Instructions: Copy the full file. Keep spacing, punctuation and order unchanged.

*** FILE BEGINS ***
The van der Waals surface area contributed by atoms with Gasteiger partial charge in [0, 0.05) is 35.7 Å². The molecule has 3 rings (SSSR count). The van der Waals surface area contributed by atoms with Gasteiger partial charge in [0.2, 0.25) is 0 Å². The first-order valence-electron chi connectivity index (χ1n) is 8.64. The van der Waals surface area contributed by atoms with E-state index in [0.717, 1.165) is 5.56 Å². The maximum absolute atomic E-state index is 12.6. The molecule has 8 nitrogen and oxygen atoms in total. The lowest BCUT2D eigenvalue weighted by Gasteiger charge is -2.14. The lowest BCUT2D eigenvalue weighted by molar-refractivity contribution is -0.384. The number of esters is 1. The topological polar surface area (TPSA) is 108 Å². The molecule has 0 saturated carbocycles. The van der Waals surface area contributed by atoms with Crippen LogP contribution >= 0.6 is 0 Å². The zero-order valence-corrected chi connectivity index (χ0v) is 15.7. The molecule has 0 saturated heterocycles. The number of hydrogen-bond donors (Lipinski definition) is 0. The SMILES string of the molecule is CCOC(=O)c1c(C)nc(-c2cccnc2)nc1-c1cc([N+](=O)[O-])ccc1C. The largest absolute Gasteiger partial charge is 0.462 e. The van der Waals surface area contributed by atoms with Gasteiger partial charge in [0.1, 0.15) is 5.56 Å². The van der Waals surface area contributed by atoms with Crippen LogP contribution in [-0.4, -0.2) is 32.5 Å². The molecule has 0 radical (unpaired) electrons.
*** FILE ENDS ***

The van der Waals surface area contributed by atoms with Gasteiger partial charge in [0, 0.05) is 35.7 Å². The molecule has 3 rings (SSSR count). The van der Waals surface area contributed by atoms with Gasteiger partial charge in [0.2, 0.25) is 0 Å². The first-order valence-electron chi connectivity index (χ1n) is 8.64. The van der Waals surface area contributed by atoms with E-state index in [0.717, 1.165) is 5.56 Å². The maximum absolute atomic E-state index is 12.6. The molecule has 8 nitrogen and oxygen atoms in total. The lowest BCUT2D eigenvalue weighted by Gasteiger charge is -2.14. The lowest BCUT2D eigenvalue weighted by molar-refractivity contribution is -0.384. The number of esters is 1. The topological polar surface area (TPSA) is 108 Å². The molecule has 0 saturated carbocycles. The van der Waals surface area contributed by atoms with Crippen LogP contribution >= 0.6 is 0 Å². The zero-order valence-corrected chi connectivity index (χ0v) is 15.7. The molecule has 0 saturated heterocycles. The number of hydrogen-bond donors (Lipinski definition) is 0. The SMILES string of the molecule is CCOC(=O)c1c(C)nc(-c2cccnc2)nc1-c1cc([N+](=O)[O-])ccc1C. The largest absolute Gasteiger partial charge is 0.462 e. The van der Waals surface area contributed by atoms with Gasteiger partial charge in [0.1, 0.15) is 5.56 Å². The van der Waals surface area contributed by atoms with Crippen LogP contribution in [-0.4, -0.2) is 32.5 Å². The molecule has 0 radical (unpaired) electrons.